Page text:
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Baloo's Bugle


December 2003 Cub Scout Roundtable Issue

Volume 10, Issue 5
January 2004 Theme

Home Alone
Webelos Fitness & Readyman
  Tiger Cub Achivement #5




Community Group

Circle Ten Council


In Case of Emergency
The best way to handle an emergency is to be prepared for one. Knowing what to do ahead of time can help you stay calm enough to help. Here are some suggestions on how to be ready to help in an emergency:

·         Know your local emergency number. In most areas in the United States, it's 911. If your community has a different number, learn it and know it by heart.

·         Learn first aid. Look for basic first-aid classes with your local Red Cross, the YMCA or YWCA, the Boy or Girl Scouts, 4-H clubs, and other organizations. Or ask your school nurse to have a first-aid class just for students in your school.

·         Keep a list of emergency numbers by every phone in your house. Ask your parents to preprogram their cell phones with these numbers.

·         If you are babysitting at another house (or someone is staying with you), make sure an adult leaves a list of emergency numbers (as well as the exact address of the place where you are babysitting) close by, just in case.

The most important thing to do in an emergency is to call for help right away. You could yell "Help!" You could get an adult or send someone to call the local emergency number. Or you could make the call yourself.

If you are going to be the one making the emergency phone call, here's what to do:

·         Take a deep breath to calm down a little.

·         Tell the operator there's an emergency.

·         Say your name and where you are (the exact address if you know it).

·         Explain what happened and how many people are hurt. (The operator will need all the information you can provide, so give as many details as you can.)

·         Stay on the line until the operator says it's OK to hang up.

Here's something you may wonder about. What happens if you call 911, the rescue people come, and then it turns out that the person wasn't hurt too badly after all? Will anyone be mad at you? No! Absolutely not! Even if you're not sure just how serious the accident is, always make that phone call. This is exactly what the rescue people want you to do, and you might be saving someone's life.

What Not to Do in an Emergency
If you see someone get hurt, your first thought should be to call for help. Your second thought might be to rush right to the victim. But stop and look before you do. Is the scene safe? There could be a real danger, like live electrical wires on the ground or fire nearby. Or maybe the person is in the middle of traffic on a busy road. If it isn't safe, don't go near the victim.

And save the Superman stunts for the movies. That means don't try to do something like drive a car or run into a burning building. You could cause another accident or make the situation worse - you could get hurt, too.


Have the Webelos go through this in pairs.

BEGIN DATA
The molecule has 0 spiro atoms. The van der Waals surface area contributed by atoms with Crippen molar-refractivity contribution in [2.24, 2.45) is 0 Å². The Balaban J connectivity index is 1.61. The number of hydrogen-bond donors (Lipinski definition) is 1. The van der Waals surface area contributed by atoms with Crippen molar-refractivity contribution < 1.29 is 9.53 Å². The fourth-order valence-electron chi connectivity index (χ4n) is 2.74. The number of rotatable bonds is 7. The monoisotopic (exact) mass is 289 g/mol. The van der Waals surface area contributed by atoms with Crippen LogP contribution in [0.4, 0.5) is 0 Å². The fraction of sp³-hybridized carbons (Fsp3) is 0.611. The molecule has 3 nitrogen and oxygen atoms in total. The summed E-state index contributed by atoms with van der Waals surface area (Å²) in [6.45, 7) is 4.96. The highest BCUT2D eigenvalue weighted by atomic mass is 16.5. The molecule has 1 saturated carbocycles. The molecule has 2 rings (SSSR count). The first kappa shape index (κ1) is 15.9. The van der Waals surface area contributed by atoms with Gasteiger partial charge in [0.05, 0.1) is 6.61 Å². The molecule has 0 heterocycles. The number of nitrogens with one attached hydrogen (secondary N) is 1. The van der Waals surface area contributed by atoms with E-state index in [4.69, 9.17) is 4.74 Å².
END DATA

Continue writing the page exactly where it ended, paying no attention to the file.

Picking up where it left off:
Station # 1 – Stretcher

Material – Blanket and walking sticks

Have Webelos make a stretcher and carry it 20 feet or so

Station # 2 – Rescue Breathing

Material – Blanket or tarp

Have Webelos position one of group for Rescue Breathing explaining what hey are doing.

Station # 3 – Bicycle Safety

Material – Bicycle and helmet

Have Webelos demonstrate the hand signals used by bicycle riders.  Explain them first, if necessary.

Station # 4 – Choking

Material – Chair

Have Webelos demonstrate the Heimlich from a sitting position.

Station # 5 – Stretcher

Material – Call 911

Have a Webelos call out an emergency.  Then the others report the emergency.  Make sure they identify themselves, tell what happened and give the location.

Station # 6 – Direct Pressure

Material – Band-Aid and gauze

First Webelos hold gauze on the “wound” and count to 10.  The second Webelos will apply the band aid.

Station # 7 – Burns

Material – Pictures of various types of burns

Have Webelos identify the burn types and first aid requirements.  Do not have picture sin order.

Station # 8 – Fire crawl

Material – Large box

Have Webelos crawl through the box pretending there is smoke above it.

Station # 9 – Water rescue

Material – Milk jug buoy with rope and tarp

Have one Webelos on each side of the tarp.  The tarp is the water.  Have Webelos on one side toss the rescue buoy to the Webelos on the other side of the tarp.

Station # 10 – Car Safety

Material – baby car seat and large doll

Have Webelos buckle the baby (doll) into the cars seat.


Equipment: Bandages and splints, List of which bandages and splints will be used in the contest.

How to Play: Form teams of two Webelos. Be sure there’s enough bandages for each injury. A splint can be made out of tightly rolled newspaper. Strips of cloth can be tied to the splint. Have bandage wrapping for head injuries and some soft bandages for eye wounds. Use a neckerchief for a sling.. Before doing this relay be sure that you have practice and taught the boys the correct way to bandage a wounded person. With parents or other volunteers as the wounded, see who can do the job the best and quickest.  The bandages should remain on for at least ten seconds.



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